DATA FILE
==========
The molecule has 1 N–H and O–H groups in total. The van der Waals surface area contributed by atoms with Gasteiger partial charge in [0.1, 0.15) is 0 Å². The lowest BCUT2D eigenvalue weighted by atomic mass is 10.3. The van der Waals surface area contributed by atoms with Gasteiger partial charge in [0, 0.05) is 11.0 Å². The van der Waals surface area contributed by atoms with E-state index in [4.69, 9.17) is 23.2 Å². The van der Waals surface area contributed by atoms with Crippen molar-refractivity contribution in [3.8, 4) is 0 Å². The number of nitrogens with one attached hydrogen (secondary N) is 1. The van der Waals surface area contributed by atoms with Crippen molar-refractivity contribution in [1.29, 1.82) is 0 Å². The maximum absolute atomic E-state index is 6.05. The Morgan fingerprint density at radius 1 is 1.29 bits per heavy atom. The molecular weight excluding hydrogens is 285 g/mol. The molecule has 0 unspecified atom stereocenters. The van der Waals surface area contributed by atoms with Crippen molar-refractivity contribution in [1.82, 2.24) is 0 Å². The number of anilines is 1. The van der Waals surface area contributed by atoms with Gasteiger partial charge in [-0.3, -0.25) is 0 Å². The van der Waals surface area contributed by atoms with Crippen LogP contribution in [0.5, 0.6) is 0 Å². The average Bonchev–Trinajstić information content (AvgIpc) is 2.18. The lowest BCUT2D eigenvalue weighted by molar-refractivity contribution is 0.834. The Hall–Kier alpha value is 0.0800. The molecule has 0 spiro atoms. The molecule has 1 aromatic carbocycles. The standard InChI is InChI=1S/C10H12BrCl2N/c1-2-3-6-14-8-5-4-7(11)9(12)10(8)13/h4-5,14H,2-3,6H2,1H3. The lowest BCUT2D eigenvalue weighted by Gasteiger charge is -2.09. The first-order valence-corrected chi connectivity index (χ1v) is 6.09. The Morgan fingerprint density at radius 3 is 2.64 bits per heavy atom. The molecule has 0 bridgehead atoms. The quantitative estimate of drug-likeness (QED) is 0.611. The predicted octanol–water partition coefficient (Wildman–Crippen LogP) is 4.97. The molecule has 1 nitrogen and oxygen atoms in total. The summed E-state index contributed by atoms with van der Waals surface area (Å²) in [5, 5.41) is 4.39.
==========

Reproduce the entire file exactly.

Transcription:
The molecule has 1 N–H and O–H groups in total. The van der Waals surface area contributed by atoms with Gasteiger partial charge in [0.1, 0.15) is 0 Å². The lowest BCUT2D eigenvalue weighted by atomic mass is 10.3. The van der Waals surface area contributed by atoms with Gasteiger partial charge in [0, 0.05) is 11.0 Å². The van der Waals surface area contributed by atoms with E-state index in [4.69, 9.17) is 23.2 Å². The van der Waals surface area contributed by atoms with Crippen molar-refractivity contribution in [3.8, 4) is 0 Å². The number of nitrogens with one attached hydrogen (secondary N) is 1. The van der Waals surface area contributed by atoms with Crippen molar-refractivity contribution in [1.29, 1.82) is 0 Å². The maximum absolute atomic E-state index is 6.05. The Morgan fingerprint density at radius 1 is 1.29 bits per heavy atom. The molecular weight excluding hydrogens is 285 g/mol. The molecule has 0 unspecified atom stereocenters. The van der Waals surface area contributed by atoms with Crippen molar-refractivity contribution in [1.82, 2.24) is 0 Å². The number of anilines is 1. The van der Waals surface area contributed by atoms with Gasteiger partial charge in [-0.3, -0.25) is 0 Å². The van der Waals surface area contributed by atoms with Crippen LogP contribution in [0.5, 0.6) is 0 Å². The average Bonchev–Trinajstić information content (AvgIpc) is 2.18. The lowest BCUT2D eigenvalue weighted by molar-refractivity contribution is 0.834. The Hall–Kier alpha value is 0.0800. The molecule has 0 spiro atoms. The molecule has 1 aromatic carbocycles. The standard InChI is InChI=1S/C10H12BrCl2N/c1-2-3-6-14-8-5-4-7(11)9(12)10(8)13/h4-5,14H,2-3,6H2,1H3. The lowest BCUT2D eigenvalue weighted by Gasteiger charge is -2.09. The first-order valence-corrected chi connectivity index (χ1v) is 6.09. The Morgan fingerprint density at radius 3 is 2.64 bits per heavy atom. The molecule has 0 bridgehead atoms. The quantitative estimate of drug-likeness (QED) is 0.611. The predicted octanol–water partition coefficient (Wildman–Crippen LogP) is 4.97. The molecule has 1 nitrogen and oxygen atoms in total. The summed E-state index contributed by atoms with van der Waals surface area (Å²) in [5, 5.41) is 4.39.